Lust, Books and the Apocalypse

Jowhor Ile, author of the debut novel And After Many Days, on the ways his Nigerian upbringing shaped his hunger for reading and books.

When I was five, I tried to stop rain. There was a storm and I stood beneath thee eaves of our house, with a stick firmly held out, and muttered, ‘Stop. Stop’. The rain ignored my command; I gave up but resumed at the next downpour. I had read of something similar done in a picture book, a story about Moses, where he held out a staff and a sea parted before him. I couldn’t understand why the rain wouldn’t act accordingly. I look back now and tell myself it is quite common for children about that age to covet supernatural powers: the ability to fly for instance, or to teleport. Never mind that my own attempts to bend the world by the sheer force of will lingered beyond childhood, into late adolescence. Fiction and what was real lay too closely to each other. To read of something was to actually experience it, to claim it for myself. As a child growing up in Port Harcourt, a laid-back port city in southern Nigeria, my own life was bland, uneventful. I was restless, dreamy; life seemed to be going on somewhere else. To change this, I transformed my days by cramming them full with experience, entirely by way of reading.

Port Harcourt in the mid 90s was a stifling place. Nigeria had been brought low by an oppressive military dictatorship; infrastructure had failed, the middle class had collapsed. We lived in the suburbs, in a large house that was falling apart. There were books in it, plenty of love and little money. My own sense of the world outside our home was one of encroaching economic, social and psychological desolation. There was one state library in town, which you visited for the space and quiet rather than to take out books.

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Swapping novels was the order of the day. Friendships were forged on this basis. Friendships ended, were put in serious danger due to disputes arising from this. (A ripped cover, soup stain on a page, or the very worst, a misplaced book!)

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My best friend and I used to show up at the homes of people we didn’t know well, after we had received intelligence they had a private library worth raiding. We were polite, well-mannered teenagers that any Nigerian parent would be proud of. But here we were, pressing a doorbell or knocking until someone appeared by the door. You had only a few seconds to make a good impression, which meant keeping an innocent face and sometimes lying through your teeth. I would direct all my energy towards willing the person at the door to be nice to us, to let us in, and ultimately to allow us each a haul of books. It sounds deranged, but hunger blinds, desire can unhinge.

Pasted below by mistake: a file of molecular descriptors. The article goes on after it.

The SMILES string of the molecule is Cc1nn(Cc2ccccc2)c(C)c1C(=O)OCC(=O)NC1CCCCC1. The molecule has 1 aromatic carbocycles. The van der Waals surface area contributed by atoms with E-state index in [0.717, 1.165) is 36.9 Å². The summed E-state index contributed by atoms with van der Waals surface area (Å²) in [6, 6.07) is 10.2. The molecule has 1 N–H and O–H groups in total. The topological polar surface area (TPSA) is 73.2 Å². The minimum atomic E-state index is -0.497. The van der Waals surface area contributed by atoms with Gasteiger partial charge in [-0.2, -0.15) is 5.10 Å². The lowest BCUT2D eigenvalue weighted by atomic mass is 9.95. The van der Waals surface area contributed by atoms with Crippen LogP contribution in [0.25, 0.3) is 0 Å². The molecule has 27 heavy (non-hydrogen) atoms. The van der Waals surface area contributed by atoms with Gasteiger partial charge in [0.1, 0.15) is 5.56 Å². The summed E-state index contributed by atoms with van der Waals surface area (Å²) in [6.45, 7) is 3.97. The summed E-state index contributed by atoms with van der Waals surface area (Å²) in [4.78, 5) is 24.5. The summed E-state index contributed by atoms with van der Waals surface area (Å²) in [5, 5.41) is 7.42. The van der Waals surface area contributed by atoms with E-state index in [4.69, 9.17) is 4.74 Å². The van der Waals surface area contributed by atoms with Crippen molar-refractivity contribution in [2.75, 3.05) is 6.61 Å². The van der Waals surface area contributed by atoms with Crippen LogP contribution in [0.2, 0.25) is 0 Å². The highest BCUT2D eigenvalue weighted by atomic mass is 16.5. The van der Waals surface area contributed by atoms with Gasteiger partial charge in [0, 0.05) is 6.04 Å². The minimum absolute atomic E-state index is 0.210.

The first Stephen King book I read was loaned from a house not too far from where my cousins lived. Our reading was determined by other people’s taste in books and reflected eclecticism of our social circles—a Harlequin Romance might come right before Thomas Mann, Jeffery Archer after James Baldwin. We didn’t complain that books were boring; it was all about the degree of attention you were willing to offer.

There were also vendors who heaped second hand books by the roadside. There were cookbooks, memoirs, DIY, poetry, self-help books, and novels—mostly imports from Europe or America. Occasionally, we’d discover gems in those piles. There is a 1970s anthology, Poems of Black Africa edited by Wole Soyinka, to which I have an unqualified attachment to till this day. One afternoon, I picked out a slim volume, To a God Unknown, by John Steinbeck, a writer I had never heard of but with whom a long love affair began.

The book scarcity of that decade receded, but a psychological hunger persists in me, a hoarding mentality. For a year, in 2014, UNESCO designated Port Harcourt the World Book Capital. There was a literature festival, writers visited from across the continent. There are a couple of good bookshops in town (still no decent public libraries that I know of), and you can have books delivered to your home by online shops. So books are easily available now but I still struggle to put one away because it is difficult or boring. I call it Post Traumatic Guilt. I say that I struggle, but of course I sometimes leave books unfinished. I have learnt to formulate my own complaints about the ones I dislike, that were a waste of my precious time, but I do this with an silent admittance of personal failure and a fear of judgement: I might get thrown back to a time of book famine.

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So, I stockpile. Hard copies are the most reliable. When I buy eBooks, I get a physical copy as well. Regardless of where I am, I have little faith in constant power supply (anyone who has endured a life time of power cuts will share my sentiment).

I harbor a dark fantasy of the return of book scarcity. A vivid apocalyptic vision of the entire world in ruins, torn apart, bereft of all litre, no electricity to power devices, and zombie-like humans prowling the streets seeking books for nourishment and succour.

In this vision, I am locked in in my study, the door barred with steel, and padlocked, surrounded by all the books that I have gathered through the years. Outside, there is a bitter wind raging, there is weeping, wailing (of course) and gnashing of teeth. I am reclined on a chaise lounge with a book in hand, drinking tea and flicking a cigarette.

JOWHOR ILE was born in 1980 and raised in Nigeria, where he currently lives. His fiction has appeared in McSweeney’s Quarterly and Litro Magazine.

About Jowhor Ile

Jowhor Ile

JOWHOR ILE was born in 1980 and raised in Nigeria, where he currently lives. His fiction has appeared in McSweeney’s Quarterly and Litro Magazine.

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